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Despite more universities placing an emphasis on attempting to diversify their faculty ranks, a new study shows very little progress, particularly at research universities. And much of the success in faculty diversity has been in untenured positions.
According to the study, which was published by the Hispanic Journal of Law and Policy from the South Texas College of Law, Houston, colleges in recent years have not seen substantial growth in racial diversity among faculty members.
The study is based on federal data from 2013 to 2017. One of its authors, Julian Vasquez Heilig, the incoming dean of the College of Education at the University of Kentucky, said the motivation for the research came from his wondering if increased discussions of diversity and faculty recruiting programs had been successful in creating a more diverse professoriate.
“We wanted to test this hypothesis -- whether we in higher ed were improving diversity in those particular areas,” Vasquez Heilig said. “A lot of times faculty, when we have these discussions, talk like we’re reinventing the wheel. We have these ideas and these gut feelings of what might work. But I think we need to be more empirical and data driven on diversity.”
Diversity issues were shown to be particularly prevalent at doctoral-status institutions, a category representing universities with the heaviest research focus, where the number of black tenured faculty members grew by only one-tenth of a percent from 2013 to 2017, to comprise 4 percent of the total tenured faculty. The number of Hispanic and Latino tenured faculty members also grew by less than 1 percent (0.65 percent) in that time, and in 2017 was 4.6 percent of tenured faculty. Faculty positions filled by Asian Americans saw the largest amount of growth at doctoral-status institutions, with a 1.2 percent increase to make up 12.8 percent of all tenured faculty.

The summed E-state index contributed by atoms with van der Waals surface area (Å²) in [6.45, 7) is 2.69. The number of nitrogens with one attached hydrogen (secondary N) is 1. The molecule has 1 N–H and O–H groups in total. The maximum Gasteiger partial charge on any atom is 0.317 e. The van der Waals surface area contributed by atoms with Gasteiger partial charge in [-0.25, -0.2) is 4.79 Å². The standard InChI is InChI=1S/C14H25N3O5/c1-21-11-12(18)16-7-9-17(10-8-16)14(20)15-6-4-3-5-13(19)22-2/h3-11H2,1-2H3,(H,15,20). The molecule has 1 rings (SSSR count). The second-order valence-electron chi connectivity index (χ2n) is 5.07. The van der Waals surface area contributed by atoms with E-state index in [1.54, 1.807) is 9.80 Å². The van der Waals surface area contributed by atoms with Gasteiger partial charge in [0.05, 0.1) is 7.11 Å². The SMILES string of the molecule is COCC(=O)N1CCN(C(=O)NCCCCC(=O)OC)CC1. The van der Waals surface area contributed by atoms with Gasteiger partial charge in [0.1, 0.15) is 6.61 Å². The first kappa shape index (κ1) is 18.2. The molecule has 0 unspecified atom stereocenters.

At master’s-level institutions, black faculty members made up a larger percentage at 5.6 percent of tenured faculty. But the group saw smaller growth during the years studied, with an increase of less than a tenth of a percent (0.07 percent). Hispanics and Latinos, who were 5 percent of tenured faculty at these institutions, in 2017 saw a 0.64 percent increase.
The study revealed moderate progress for gender diversity during the 2013 to 2017 period, with a 1.7 percent increase in the amount of women serving in faculty positions at doctoral-status institutions. The share of women serving in any faculty position is roughly on par with men, the study found, but women still only make up 32 percent of tenured positions.
“Despite concerted efforts, we really haven’t moved the needle that much in terms of ethno-racial and gender diversity,” Vasquez Heilig said. “Especially when you consider the growing population of communities of color in the United States, you haven’t resultantly seen the growth in faculty especially at the doctoral levels. Many institutions that are making the most noise -- the brand-name institutions -- have had some of the worst progress.”
The study also examined previous research regarding the positive effects of a diverse faculty on students, and how colleges and universities should continue to work to break down barriers that prevent more diversity among faculty members.
“It’s good for students to have role models who are people of color; it’s good for students to have faculty members with different backgrounds,” Vasquez Heilig said. “The majority of professors are still male. We need to continue to make the case, not only to our own institutions but to our broader communities at large, that diversity is good for students and that it’s an important part of the educational mission.”